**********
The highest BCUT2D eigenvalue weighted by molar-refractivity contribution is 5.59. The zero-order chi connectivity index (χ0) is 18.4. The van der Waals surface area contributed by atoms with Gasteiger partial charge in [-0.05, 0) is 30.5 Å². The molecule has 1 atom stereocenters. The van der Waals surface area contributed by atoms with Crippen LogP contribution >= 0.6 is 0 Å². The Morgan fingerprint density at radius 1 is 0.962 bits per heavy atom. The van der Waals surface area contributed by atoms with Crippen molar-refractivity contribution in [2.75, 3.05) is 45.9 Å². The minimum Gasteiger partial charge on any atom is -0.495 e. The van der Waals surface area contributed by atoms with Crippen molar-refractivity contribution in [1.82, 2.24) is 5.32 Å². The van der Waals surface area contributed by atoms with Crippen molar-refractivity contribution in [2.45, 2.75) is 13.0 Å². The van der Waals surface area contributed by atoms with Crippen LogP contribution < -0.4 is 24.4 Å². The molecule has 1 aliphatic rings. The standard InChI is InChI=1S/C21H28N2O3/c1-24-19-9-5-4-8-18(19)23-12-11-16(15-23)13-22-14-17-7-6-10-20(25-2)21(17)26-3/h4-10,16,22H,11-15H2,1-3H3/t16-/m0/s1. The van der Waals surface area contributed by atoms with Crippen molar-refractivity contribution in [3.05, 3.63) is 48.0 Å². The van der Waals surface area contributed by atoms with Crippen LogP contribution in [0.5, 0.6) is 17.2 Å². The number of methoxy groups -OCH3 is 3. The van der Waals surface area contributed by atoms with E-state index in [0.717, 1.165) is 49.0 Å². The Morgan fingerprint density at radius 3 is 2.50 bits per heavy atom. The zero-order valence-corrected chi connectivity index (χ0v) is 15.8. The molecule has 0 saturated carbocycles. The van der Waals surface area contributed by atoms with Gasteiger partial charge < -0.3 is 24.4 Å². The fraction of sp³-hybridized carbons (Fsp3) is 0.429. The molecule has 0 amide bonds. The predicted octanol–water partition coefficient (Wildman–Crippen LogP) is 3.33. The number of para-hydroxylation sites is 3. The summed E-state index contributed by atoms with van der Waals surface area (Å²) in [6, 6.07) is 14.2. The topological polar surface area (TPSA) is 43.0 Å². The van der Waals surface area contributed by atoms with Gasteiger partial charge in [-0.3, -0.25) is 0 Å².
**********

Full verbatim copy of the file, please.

The highest BCUT2D eigenvalue weighted by molar-refractivity contribution is 5.59. The zero-order chi connectivity index (χ0) is 18.4. The van der Waals surface area contributed by atoms with Gasteiger partial charge in [-0.05, 0) is 30.5 Å². The molecule has 1 atom stereocenters. The van der Waals surface area contributed by atoms with Crippen LogP contribution >= 0.6 is 0 Å². The Morgan fingerprint density at radius 1 is 0.962 bits per heavy atom. The van der Waals surface area contributed by atoms with Crippen molar-refractivity contribution in [2.75, 3.05) is 45.9 Å². The minimum Gasteiger partial charge on any atom is -0.495 e. The van der Waals surface area contributed by atoms with Crippen molar-refractivity contribution in [1.82, 2.24) is 5.32 Å². The van der Waals surface area contributed by atoms with Crippen molar-refractivity contribution in [2.45, 2.75) is 13.0 Å². The van der Waals surface area contributed by atoms with Crippen LogP contribution < -0.4 is 24.4 Å². The molecule has 1 aliphatic rings. The standard InChI is InChI=1S/C21H28N2O3/c1-24-19-9-5-4-8-18(19)23-12-11-16(15-23)13-22-14-17-7-6-10-20(25-2)21(17)26-3/h4-10,16,22H,11-15H2,1-3H3/t16-/m0/s1. The van der Waals surface area contributed by atoms with Crippen molar-refractivity contribution in [3.05, 3.63) is 48.0 Å². The van der Waals surface area contributed by atoms with Crippen LogP contribution in [0.5, 0.6) is 17.2 Å². The number of methoxy groups -OCH3 is 3. The van der Waals surface area contributed by atoms with E-state index in [0.717, 1.165) is 49.0 Å². The Morgan fingerprint density at radius 3 is 2.50 bits per heavy atom. The zero-order valence-corrected chi connectivity index (χ0v) is 15.8. The molecule has 0 saturated carbocycles. The van der Waals surface area contributed by atoms with Gasteiger partial charge < -0.3 is 24.4 Å². The fraction of sp³-hybridized carbons (Fsp3) is 0.429. The molecule has 0 amide bonds. The predicted octanol–water partition coefficient (Wildman–Crippen LogP) is 3.33. The number of para-hydroxylation sites is 3. The summed E-state index contributed by atoms with van der Waals surface area (Å²) in [6, 6.07) is 14.2. The topological polar surface area (TPSA) is 43.0 Å². The van der Waals surface area contributed by atoms with Gasteiger partial charge in [-0.3, -0.25) is 0 Å².